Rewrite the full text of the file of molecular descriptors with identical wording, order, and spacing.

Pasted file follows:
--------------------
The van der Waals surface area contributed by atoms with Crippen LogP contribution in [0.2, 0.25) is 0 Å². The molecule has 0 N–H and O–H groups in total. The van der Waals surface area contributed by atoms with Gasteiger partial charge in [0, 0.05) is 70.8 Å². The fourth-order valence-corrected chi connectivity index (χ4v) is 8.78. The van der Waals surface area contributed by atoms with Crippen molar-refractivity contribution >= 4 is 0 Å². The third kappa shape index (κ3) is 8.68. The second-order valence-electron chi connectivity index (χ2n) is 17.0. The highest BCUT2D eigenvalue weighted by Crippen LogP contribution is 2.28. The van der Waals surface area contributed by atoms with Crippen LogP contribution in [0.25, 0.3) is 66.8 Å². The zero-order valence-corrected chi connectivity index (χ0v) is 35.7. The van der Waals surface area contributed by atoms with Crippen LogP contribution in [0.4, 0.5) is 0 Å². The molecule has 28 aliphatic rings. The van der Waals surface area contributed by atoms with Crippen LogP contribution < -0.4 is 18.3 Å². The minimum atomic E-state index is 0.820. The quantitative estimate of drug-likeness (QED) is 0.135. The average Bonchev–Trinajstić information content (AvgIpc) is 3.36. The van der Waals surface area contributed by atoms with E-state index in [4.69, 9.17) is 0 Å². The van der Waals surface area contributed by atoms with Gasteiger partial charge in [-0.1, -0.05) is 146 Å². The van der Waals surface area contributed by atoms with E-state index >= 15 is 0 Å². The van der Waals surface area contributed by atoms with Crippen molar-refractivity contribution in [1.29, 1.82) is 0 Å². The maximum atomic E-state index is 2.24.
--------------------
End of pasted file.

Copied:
The van der Waals surface area contributed by atoms with Crippen LogP contribution in [0.2, 0.25) is 0 Å². The molecule has 0 N–H and O–H groups in total. The van der Waals surface area contributed by atoms with Gasteiger partial charge in [0, 0.05) is 70.8 Å². The fourth-order valence-corrected chi connectivity index (χ4v) is 8.78. The van der Waals surface area contributed by atoms with Crippen molar-refractivity contribution >= 4 is 0 Å². The third kappa shape index (κ3) is 8.68. The second-order valence-electron chi connectivity index (χ2n) is 17.0. The highest BCUT2D eigenvalue weighted by Crippen LogP contribution is 2.28. The van der Waals surface area contributed by atoms with Crippen LogP contribution in [0.25, 0.3) is 66.8 Å². The zero-order valence-corrected chi connectivity index (χ0v) is 35.7. The van der Waals surface area contributed by atoms with Crippen LogP contribution in [0.4, 0.5) is 0 Å². The molecule has 28 aliphatic rings. The van der Waals surface area contributed by atoms with Crippen LogP contribution < -0.4 is 18.3 Å². The minimum atomic E-state index is 0.820. The quantitative estimate of drug-likeness (QED) is 0.135. The average Bonchev–Trinajstić information content (AvgIpc) is 3.36. The van der Waals surface area contributed by atoms with E-state index in [4.69, 9.17) is 0 Å². The van der Waals surface area contributed by atoms with Gasteiger partial charge in [-0.1, -0.05) is 146 Å². The van der Waals surface area contributed by atoms with E-state index >= 15 is 0 Å². The van der Waals surface area contributed by atoms with Crippen molar-refractivity contribution in [1.29, 1.82) is 0 Å². The maximum atomic E-state index is 2.24.